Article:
Sensors are how our electronics interact with the real world. Just think about a car, and how many things are being measured and monitored constantly. Every one of those sensors is responsible for measuring something specific and making sure that measurement stays within an acceptable range. What happens if your car gets too hot? What happens if you don’t buckle your seatbelt? As autonomous vehicles come online, what happens if that vehicle gets too close to another object? All of these things are measured by sensors, and those measurements are constantly being run through software to make sure those measurements stay within an acceptable range. But how does the software determine what an acceptable range is? The software uses system of inequalities to make sure every single measurement stays within an acceptable range, and if it doesn’t it alerts the driver. The world as we know it would come crumbling down without the sensors we rely on daily, but the information those sensors collect would be useless if we didn’t have systems of inequalities to make the data meaningful.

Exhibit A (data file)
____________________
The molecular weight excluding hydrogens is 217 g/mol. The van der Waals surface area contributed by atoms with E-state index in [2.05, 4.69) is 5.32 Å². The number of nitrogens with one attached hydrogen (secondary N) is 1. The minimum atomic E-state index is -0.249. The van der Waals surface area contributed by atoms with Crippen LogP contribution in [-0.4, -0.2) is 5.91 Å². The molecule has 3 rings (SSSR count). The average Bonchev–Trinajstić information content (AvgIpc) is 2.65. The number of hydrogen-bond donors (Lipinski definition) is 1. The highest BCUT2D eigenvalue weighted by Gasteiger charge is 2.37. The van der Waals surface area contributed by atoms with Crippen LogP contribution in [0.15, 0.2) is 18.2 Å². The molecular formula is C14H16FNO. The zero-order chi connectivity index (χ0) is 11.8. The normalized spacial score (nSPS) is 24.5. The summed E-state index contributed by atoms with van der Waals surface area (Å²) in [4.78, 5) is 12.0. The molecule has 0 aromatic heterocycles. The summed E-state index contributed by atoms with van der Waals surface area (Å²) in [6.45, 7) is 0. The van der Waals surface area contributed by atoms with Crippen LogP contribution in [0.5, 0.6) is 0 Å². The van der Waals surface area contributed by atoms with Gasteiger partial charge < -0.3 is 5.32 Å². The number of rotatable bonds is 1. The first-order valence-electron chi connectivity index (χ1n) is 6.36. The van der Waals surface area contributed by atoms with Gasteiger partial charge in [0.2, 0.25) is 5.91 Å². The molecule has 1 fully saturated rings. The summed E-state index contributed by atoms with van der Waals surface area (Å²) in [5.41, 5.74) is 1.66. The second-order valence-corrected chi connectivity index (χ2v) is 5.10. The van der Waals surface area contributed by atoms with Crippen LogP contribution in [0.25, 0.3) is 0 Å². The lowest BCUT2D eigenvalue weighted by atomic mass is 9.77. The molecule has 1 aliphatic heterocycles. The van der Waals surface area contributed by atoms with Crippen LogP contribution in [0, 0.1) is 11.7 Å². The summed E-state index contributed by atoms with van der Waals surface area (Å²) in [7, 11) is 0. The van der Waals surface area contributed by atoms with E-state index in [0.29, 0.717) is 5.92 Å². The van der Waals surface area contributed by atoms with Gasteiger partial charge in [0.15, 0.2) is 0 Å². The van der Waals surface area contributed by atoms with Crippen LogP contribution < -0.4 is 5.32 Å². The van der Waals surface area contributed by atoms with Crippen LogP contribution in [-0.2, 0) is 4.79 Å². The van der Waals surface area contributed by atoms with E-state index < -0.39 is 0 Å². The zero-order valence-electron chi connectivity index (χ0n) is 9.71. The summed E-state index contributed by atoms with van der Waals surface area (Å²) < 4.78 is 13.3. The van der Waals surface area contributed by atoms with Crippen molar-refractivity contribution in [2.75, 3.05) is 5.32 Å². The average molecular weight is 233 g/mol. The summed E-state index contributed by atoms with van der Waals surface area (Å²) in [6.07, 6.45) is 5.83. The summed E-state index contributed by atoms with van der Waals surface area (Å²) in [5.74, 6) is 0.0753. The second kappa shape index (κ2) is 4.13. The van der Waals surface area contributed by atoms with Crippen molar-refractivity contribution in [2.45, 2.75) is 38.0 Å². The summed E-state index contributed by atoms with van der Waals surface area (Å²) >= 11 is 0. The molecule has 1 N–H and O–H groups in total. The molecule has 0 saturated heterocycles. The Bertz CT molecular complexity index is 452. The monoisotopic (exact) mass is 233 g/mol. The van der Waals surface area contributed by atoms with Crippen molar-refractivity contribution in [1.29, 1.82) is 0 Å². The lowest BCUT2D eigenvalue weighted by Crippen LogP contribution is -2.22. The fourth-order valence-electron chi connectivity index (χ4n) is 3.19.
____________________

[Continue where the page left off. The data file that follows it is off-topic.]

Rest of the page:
References:

Solve Real-World Problems Using Inequalities. (2015, July 7). Retrieved September 14, 2018, from https://students.ga.desire2learn.com/d2l/lor/viewer/viewFile.d2lfile/1798/12938/Algebra_ReasoningwithEquationsandInequalities7.html

# Engaging students: Graphs of linear equations

In my capstone class for future secondary math teachers, I ask my students to come up with ideas for engaging their students with different topics in the secondary mathematics curriculum. In other words, the point of the assignment was not to devise a full-blown lesson plan on this topic. Instead, I asked my students to think about three different ways of getting their students interested in the topic in the first place.